Frightfest 2011: The Wicker Tree
Posted on Saturday August 27, 2011, 20:01 by Damon Wise in Under The Radar
As the lights went down on The Wicker Tree I wondered how many people in the room had ever had the luxury of seeing its precursor without knowing what The Wicker Man actually was. I must have seen the film's first TV screening in the late 70s, and it blew my mind. I can't say I was ever scared by Robin Hardy's 1973 original but I responded very much to its eerieness in a way that I hadn't ever before with a genre film. To be honest, I never took to Edward Woodward's uptight cop and even thought Summerisle might be a great place to visit. My favourite scene remains Sergeant Howie's visit to the lord of the manor, Lord Summerisle (Christopher Lee), on a day when naked teenage girls are performing a fertility ritual in the grounds outside. “Good afternoon, Sergeant Howie,” Summerisle beams. “I trust the sight of the young people refreshes you.” Sgt Howie cannot contain his rage. “No, sir,” he foams, “it does NOT refresh me.” I've always loved that scene because it is the heart of the movie; the more Howie rages against the pagan habits of the place, the more delighted Summerisle becomes: Sgt Howie is almost literally digging his own grave.
To me, The Wicker Man has always been a brilliant black comedy – brilliant because, like Psycho, it plays so beautifully with audience sympathies. Sgt Howie is a force for goodness and justice – but he's also a self-righteous cock. And, going in to The Wicker Tree, I had a horrible feeling that Hardy, returning to his own material after nearly 40 years, might have been blinkered by the film's transformation from an intelligent B-movie shocker into a highbrow, culturally accepted classic. I'm going out on a limb here (no pun intended) but I think The Wicker Tree is a decent, if far from perfect, sequel of sorts to the original. Some of the jokes aren't too funny, some of the scares aren't too scary, but I do think Hardy has some beautifully mischievous points to make about religion, even if he doesn't make them quite so eloquently without the help of the late Anthony Shaffer.
It starts in the present day (I think), with country star Beth Boothby (Britannia Nicol) taking a break from her Miley Cyrus-style stardom to drag her cowboy boyfriend Steve (Henry Garrett) on a Bible-bashing tour of God-forsaken Scotland. Edinburgh literally slams its doors in their faces, so the two, at the invitation of the suave, Lord Summerisle-esque Sir Lachlan Morrison (Graham McTavish), decamp to the village of Tressock, where Beth is to be made May Queen and Steve, nice but dim, is to join her as “the Laddie”, a symbol of masculinity and virility. But while in Tressock the two face up to their disreputable pasts: both are reborn Christians and both are close to lapsing.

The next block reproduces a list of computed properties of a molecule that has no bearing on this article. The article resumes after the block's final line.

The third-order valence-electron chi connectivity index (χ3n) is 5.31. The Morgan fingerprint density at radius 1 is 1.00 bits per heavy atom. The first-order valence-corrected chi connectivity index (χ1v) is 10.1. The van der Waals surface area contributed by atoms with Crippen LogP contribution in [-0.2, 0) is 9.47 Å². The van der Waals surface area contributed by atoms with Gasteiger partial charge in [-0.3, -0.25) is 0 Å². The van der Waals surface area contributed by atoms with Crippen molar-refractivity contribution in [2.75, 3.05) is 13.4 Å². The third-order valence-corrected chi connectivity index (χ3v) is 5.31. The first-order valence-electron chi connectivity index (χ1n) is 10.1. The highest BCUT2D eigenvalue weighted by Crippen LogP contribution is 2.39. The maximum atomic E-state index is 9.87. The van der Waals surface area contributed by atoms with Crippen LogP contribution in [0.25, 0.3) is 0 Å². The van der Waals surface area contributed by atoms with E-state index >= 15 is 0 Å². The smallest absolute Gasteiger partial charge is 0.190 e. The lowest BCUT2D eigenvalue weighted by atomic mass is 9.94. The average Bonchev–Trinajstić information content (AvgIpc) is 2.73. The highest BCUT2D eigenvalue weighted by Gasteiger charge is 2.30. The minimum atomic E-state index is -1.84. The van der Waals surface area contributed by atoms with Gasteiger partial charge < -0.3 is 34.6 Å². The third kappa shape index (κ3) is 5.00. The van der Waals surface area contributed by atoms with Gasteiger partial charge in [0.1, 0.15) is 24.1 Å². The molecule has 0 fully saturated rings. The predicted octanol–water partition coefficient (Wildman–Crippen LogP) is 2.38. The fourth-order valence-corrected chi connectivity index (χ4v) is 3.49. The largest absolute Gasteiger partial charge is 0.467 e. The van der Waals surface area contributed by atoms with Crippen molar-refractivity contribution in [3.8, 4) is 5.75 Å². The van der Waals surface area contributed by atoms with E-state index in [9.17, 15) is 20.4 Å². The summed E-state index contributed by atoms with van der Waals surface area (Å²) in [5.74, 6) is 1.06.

Just as you don't need a weatherman to see which way the wind's blowing, you don't really need to be told what kind of thing happens next (yet another creaky pagan trap springs). But what I liked about the movie is that Hardy embraces the obvious: it's a film with a very good sense of humour about itself. There are budgetary issues for sure – a pop video for Beth's pre-religion hit Trailer Trash Love (I think) looks like anything but – and the attempts to create the atmosphere of a fully inhabited town never hit the same heights as The Wicker Man. But the comedy is knowing, the cast is game, and my neighbour in the cinema made the same observation that I did, which is that would have it played rather well as part of the very cinematic 1980s Hammer House Of Horror TV series.
The music could have been a lot better integrated, especially in a party scene that comes with a very MOR soft-muzak score (from the director that hated having to have an electric guitar riff in the original!). But this was to be – for me – very much a not-so-guilty pleasure. Like Rise Of The Planet Of The Apes, it could never hope to match the ending of the original, but there's something off-the-wall and bespoke about all three of Hardy's films that really appeals to me. You'll see faces, performances and scenes that you'll never see in any other movie (usually for good reason). But perhaps it's a good thing that he's never made more than those three. Like The Wicker Man and the little-seen follow-up The Fantasist (1989), this is another uneven renegade production that throws up images, moods, lines, ideas and jokes that are sure to stay longer in the mind than many more professional, refined and meticulous productions have faded into the movie mist.